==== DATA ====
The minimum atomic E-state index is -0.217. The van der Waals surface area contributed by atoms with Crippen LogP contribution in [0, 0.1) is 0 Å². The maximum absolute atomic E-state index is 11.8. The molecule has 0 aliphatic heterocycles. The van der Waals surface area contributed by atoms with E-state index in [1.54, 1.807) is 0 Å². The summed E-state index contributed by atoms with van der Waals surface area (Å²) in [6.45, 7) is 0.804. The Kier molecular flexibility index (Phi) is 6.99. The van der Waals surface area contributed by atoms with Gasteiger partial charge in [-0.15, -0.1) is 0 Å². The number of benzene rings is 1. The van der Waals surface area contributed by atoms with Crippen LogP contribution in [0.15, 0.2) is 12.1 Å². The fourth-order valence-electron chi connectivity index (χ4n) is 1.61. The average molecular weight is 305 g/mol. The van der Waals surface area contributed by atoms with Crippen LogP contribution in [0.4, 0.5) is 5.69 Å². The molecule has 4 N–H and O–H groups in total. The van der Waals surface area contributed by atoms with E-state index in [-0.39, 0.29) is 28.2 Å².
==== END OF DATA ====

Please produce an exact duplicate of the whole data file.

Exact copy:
The minimum atomic E-state index is -0.217. The van der Waals surface area contributed by atoms with Crippen LogP contribution in [0, 0.1) is 0 Å². The maximum absolute atomic E-state index is 11.8. The molecule has 0 aliphatic heterocycles. The van der Waals surface area contributed by atoms with E-state index in [1.54, 1.807) is 0 Å². The summed E-state index contributed by atoms with van der Waals surface area (Å²) in [6.45, 7) is 0.804. The Kier molecular flexibility index (Phi) is 6.99. The van der Waals surface area contributed by atoms with Gasteiger partial charge in [-0.15, -0.1) is 0 Å². The number of benzene rings is 1. The van der Waals surface area contributed by atoms with Crippen LogP contribution in [0.15, 0.2) is 12.1 Å². The fourth-order valence-electron chi connectivity index (χ4n) is 1.61. The average molecular weight is 305 g/mol. The van der Waals surface area contributed by atoms with Crippen LogP contribution in [0.4, 0.5) is 5.69 Å². The molecule has 4 N–H and O–H groups in total. The van der Waals surface area contributed by atoms with E-state index in [-0.39, 0.29) is 28.2 Å².